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- Cory Jones
Mating preferences come in a wide variety. Many studies have been done focusing on the importance of physical attraction in partners. But little research has been done showing specific features important in mating. This research was conducted to see if lighter hair and eye color was found more attractive to men. 172 men and women participants took part in an online survey based on attractiveness. Each participant was asked to rate ten photographs based on physical attractiveness, sexual attractiveness, and how approachable they found each photo. Five photographs with light hair and eyes were used, along with the same five photographs manipulated to have dark hair and eyes. Results found that the women with lighter hair and eyes were found more attractive. Results also found that women reported pictures more attractive than men did.
The Effects of Hair and Eye Color on Attraction
We often wonder what attracts people to their potential mates. It has been established after decades of research that men and women differ in what characteristics they find important in a romantic partner. Both men and women have specified they want a mate who is understanding, kind, dependable, sociable, stable and intelligent (Botwin, Buss, & Shackelford, 1997). But men and women do not always agree on the same desires for their potential partners. Men have a greater desire for romantic partners who are physically attractive. Women on the other hand have a higher desire for romantic partners who have a good earning potential (Eastwick & Finkel, 2008).
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Numerous studies in psychological research have focused on the importance of physical attractiveness in heterosexual attraction but minimal research has been done on specific physical features preferences (Feinman & Gill, 1978). Studies that have looked at physical attraction as a specific preference have found it to be an important trait in dating but also noticed it was usually recorded in broad terms like “good looking” and not specific features. Sexual selection has also been suggested as an important strength in human evolution. Sexual selection is believed to be significant in attractiveness standards for physical appearance (Hulse, 1967).
In 2006, researchers Laeng, Mathisen, and Johnsen tested for assurance of paternity by using close up photographs of adult men and young women with either blue or brown eyes. The photographs were rated on attractiveness by young women and men observers also with blue and brown eyes. They manipulated the eye color in the photographs of each model so that the same face would be shown with either the natural eye color or the opposite eye color. The only preference found was that blue eyed men rated the blue eyed women more attractive that the brown eyed women. Another study they ran included both sexes with different eye colors. They were asked to report the hair and eye color of their romantic partners. Their responses indicated mating by eye and hair color. In these findings blue eyed men were the largest group with partners of the same eye color. The results suggest the occurrence of male adaptation of an extra-pair paternity based on eye color, as a phenotypically based assurance of paternity. This is when the father and child’s phenotypes match. It is also a defense against cuckoldry this is when the phenotypes do not match.
In a study by Feinman and Gill (1978), they looked at the popular stereotype in American media and popular culture that proclaims there is a greater desirability of women with light eye color, light hair color, and fair complexion. There were 482 women and 549 men who participated in a questionnaire that indicated their preferences and dislikes for numerous somatic and physiognomic characteristics of the opposite sex. They had a choice to indicate more than one preference of particular characteristic or no preference. They were also asked to indicate specific dislikes for each characteristic, also allowing them to respond multiple or no dislikes. In their findings men indicated a slightly greater preference for lighter women coloration and women indicated a slightly greater preference for darker male coloration.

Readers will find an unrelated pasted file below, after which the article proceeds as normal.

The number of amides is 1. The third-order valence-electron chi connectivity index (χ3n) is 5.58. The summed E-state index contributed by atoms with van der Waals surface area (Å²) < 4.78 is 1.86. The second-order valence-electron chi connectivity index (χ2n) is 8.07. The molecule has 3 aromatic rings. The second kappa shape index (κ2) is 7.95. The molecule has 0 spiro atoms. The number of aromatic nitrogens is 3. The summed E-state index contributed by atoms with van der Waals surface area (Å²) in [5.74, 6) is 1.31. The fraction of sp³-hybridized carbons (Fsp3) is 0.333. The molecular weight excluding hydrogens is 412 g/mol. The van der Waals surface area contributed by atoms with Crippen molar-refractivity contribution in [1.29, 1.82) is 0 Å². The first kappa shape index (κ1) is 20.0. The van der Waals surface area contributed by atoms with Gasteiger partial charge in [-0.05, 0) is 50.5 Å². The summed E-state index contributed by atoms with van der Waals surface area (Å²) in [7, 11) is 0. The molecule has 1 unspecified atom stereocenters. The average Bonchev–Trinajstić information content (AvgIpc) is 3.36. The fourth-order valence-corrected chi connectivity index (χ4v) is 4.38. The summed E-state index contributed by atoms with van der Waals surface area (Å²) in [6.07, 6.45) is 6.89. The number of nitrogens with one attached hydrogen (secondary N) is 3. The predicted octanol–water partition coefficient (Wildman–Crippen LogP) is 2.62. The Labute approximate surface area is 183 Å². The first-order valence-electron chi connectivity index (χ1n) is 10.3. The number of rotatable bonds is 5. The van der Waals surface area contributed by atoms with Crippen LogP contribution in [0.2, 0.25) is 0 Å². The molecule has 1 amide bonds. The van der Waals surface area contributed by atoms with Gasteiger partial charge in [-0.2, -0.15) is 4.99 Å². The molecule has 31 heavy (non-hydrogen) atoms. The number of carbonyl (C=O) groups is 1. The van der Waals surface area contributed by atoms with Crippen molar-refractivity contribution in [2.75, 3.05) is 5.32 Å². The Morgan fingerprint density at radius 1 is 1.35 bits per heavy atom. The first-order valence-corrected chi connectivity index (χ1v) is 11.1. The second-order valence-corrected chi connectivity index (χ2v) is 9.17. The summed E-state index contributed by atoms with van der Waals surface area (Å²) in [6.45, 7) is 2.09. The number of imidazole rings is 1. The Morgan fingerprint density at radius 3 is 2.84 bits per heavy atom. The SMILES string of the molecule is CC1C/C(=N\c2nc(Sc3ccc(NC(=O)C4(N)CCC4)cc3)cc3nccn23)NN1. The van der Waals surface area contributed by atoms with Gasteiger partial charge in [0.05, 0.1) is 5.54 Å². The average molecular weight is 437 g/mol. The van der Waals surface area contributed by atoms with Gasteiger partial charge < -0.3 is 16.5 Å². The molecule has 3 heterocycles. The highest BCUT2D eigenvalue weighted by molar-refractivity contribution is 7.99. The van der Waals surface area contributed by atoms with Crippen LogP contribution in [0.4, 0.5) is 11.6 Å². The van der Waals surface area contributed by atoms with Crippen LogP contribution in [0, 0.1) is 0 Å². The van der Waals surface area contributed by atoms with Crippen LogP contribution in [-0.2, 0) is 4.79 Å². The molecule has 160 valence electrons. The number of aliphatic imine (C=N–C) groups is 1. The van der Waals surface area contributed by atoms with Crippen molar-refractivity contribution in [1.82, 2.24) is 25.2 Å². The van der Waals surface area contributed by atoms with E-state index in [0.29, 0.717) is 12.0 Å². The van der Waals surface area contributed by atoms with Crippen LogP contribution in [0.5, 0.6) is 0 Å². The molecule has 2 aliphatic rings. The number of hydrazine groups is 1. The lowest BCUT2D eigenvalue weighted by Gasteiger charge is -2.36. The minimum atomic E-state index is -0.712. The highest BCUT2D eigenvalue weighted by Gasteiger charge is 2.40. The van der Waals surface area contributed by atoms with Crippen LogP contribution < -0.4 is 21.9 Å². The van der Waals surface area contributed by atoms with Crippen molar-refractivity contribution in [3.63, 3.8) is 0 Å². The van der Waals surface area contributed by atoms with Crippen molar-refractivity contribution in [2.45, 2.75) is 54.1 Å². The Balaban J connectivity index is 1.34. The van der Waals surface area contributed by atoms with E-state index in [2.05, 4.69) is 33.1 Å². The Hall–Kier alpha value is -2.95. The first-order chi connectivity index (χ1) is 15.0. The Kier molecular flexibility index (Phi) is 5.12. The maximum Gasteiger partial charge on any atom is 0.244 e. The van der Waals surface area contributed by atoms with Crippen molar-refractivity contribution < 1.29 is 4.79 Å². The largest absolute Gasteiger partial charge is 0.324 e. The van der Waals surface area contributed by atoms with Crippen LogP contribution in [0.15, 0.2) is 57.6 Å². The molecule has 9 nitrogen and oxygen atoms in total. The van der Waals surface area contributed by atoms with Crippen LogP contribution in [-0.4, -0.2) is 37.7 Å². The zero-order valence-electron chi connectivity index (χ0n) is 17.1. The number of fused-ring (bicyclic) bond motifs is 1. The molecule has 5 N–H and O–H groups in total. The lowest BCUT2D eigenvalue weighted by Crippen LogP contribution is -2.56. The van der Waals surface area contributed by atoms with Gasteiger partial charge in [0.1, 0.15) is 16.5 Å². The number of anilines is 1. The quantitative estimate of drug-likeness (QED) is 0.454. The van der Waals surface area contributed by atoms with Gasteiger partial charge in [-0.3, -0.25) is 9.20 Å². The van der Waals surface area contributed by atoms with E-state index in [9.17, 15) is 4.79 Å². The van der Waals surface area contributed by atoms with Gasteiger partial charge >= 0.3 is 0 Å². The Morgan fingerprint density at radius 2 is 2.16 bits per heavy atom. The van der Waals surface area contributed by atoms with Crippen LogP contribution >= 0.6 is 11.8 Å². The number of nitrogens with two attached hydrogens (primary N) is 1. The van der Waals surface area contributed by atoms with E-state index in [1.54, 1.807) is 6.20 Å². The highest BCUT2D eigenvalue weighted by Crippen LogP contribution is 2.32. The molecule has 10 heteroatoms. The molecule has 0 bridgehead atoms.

Manipulating eye color is fairly simple compared to alternating skin tone or facial features. Therefore it is surprising that more research has not been conducted on eye color. One explanation for the lack of research is because people classify eye color as a static signal effective in the human interactive situation (Hickson, Powell & Sandoz, 1987). Static signals are permanent features of the face like skin color, bone structure, and eye color.
There have been a wide range of studies being completed on physical characteristics but a conflicting amount have been conducted on the characteristics of eye and hair color, this helped form this research idea. Men will be more attracted to a woman with lighter hair and eye color.
172 participants took part voluntarily in an experiment on attractiveness. All participants were recruited by word of mouth, links posted on professional websites, and social media websites. Participants had to be over the age of 18 to participate in the study. All of the participant’s information was anonymous and cannot be linked back to them in anyway. There was no compensation given for participation.
The participants were asked to give their ethnicity, hair color, and eye color. Out of the 107 female participants the majority were Caucasian. Their hair color was reported to be 28 light, 70 dark, and 9 in the other category. Their eye color was reported to be 52 with light, 54 dark, and 1 in the other category. Out of the 65 male participants the majority were Caucasian. Their hair was reported to be 15 light, 49 dark, and 3 in the other category. Their eyes were reported to be 39 with light and 28 dark.
There were five blonde confederates used in this study. They were all 21 years of age. They were recruited by one of the researchers. They were given a media consent form stating that they were aware their pictures were going to be manipulated and used in surveys. They were asked to stand in front of a Crayola white poster board. The confederates wore the same Hanes white t-shirt. The researcher took a picture of them using an IPhone 4s camera. The confederates were all aware they would get no incentives for the use of their picture and were also notified they would not be able to take part in the surveys. The confederates’ hair and eye color were manipulated on the program Pixelmator. Confederates’ original photos were used in the surveys, along with a manipulated one which gave them all darker hair and eye color.